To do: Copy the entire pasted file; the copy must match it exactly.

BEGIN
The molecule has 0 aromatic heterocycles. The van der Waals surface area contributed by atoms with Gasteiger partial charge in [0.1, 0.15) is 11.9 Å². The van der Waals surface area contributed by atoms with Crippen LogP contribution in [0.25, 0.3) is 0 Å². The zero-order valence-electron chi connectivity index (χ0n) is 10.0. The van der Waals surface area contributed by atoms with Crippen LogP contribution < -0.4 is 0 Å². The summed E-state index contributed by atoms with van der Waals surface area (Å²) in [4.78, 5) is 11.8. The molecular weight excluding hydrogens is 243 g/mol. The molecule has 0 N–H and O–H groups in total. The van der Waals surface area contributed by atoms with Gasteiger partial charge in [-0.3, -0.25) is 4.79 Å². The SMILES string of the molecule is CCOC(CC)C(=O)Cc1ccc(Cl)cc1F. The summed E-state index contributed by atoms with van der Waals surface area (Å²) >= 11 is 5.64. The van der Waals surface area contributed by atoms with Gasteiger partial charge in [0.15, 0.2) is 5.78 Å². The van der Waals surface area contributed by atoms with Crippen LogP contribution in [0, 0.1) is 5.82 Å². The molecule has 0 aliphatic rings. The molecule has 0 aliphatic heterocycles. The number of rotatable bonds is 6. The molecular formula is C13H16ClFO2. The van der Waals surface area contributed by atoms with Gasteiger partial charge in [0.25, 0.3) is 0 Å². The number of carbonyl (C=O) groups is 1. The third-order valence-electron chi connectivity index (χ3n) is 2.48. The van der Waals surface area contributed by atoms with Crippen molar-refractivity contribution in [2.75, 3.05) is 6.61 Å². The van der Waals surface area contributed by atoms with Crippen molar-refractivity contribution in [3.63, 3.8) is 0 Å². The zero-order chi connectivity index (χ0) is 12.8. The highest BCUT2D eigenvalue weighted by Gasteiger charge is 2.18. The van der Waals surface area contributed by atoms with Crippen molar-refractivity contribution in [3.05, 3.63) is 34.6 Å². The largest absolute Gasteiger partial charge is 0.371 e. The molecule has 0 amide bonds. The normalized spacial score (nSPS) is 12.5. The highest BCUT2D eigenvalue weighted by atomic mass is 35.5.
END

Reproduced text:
The molecule has 0 aromatic heterocycles. The van der Waals surface area contributed by atoms with Gasteiger partial charge in [0.1, 0.15) is 11.9 Å². The van der Waals surface area contributed by atoms with Crippen LogP contribution in [0.25, 0.3) is 0 Å². The zero-order valence-electron chi connectivity index (χ0n) is 10.0. The van der Waals surface area contributed by atoms with Crippen LogP contribution < -0.4 is 0 Å². The summed E-state index contributed by atoms with van der Waals surface area (Å²) in [4.78, 5) is 11.8. The molecular weight excluding hydrogens is 243 g/mol. The molecule has 0 N–H and O–H groups in total. The van der Waals surface area contributed by atoms with Gasteiger partial charge in [-0.3, -0.25) is 4.79 Å². The SMILES string of the molecule is CCOC(CC)C(=O)Cc1ccc(Cl)cc1F. The summed E-state index contributed by atoms with van der Waals surface area (Å²) >= 11 is 5.64. The van der Waals surface area contributed by atoms with Gasteiger partial charge in [0.15, 0.2) is 5.78 Å². The van der Waals surface area contributed by atoms with Crippen LogP contribution in [0, 0.1) is 5.82 Å². The molecule has 0 aliphatic rings. The molecule has 0 aliphatic heterocycles. The number of rotatable bonds is 6. The molecular formula is C13H16ClFO2. The van der Waals surface area contributed by atoms with Gasteiger partial charge in [0.25, 0.3) is 0 Å². The number of carbonyl (C=O) groups is 1. The third-order valence-electron chi connectivity index (χ3n) is 2.48. The van der Waals surface area contributed by atoms with Crippen molar-refractivity contribution in [2.75, 3.05) is 6.61 Å². The van der Waals surface area contributed by atoms with Crippen molar-refractivity contribution in [3.63, 3.8) is 0 Å². The zero-order chi connectivity index (χ0) is 12.8. The highest BCUT2D eigenvalue weighted by Gasteiger charge is 2.18. The van der Waals surface area contributed by atoms with Crippen molar-refractivity contribution in [3.05, 3.63) is 34.6 Å². The largest absolute Gasteiger partial charge is 0.371 e. The molecule has 0 amide bonds. The normalized spacial score (nSPS) is 12.5. The highest BCUT2D eigenvalue weighted by atomic mass is 35.5.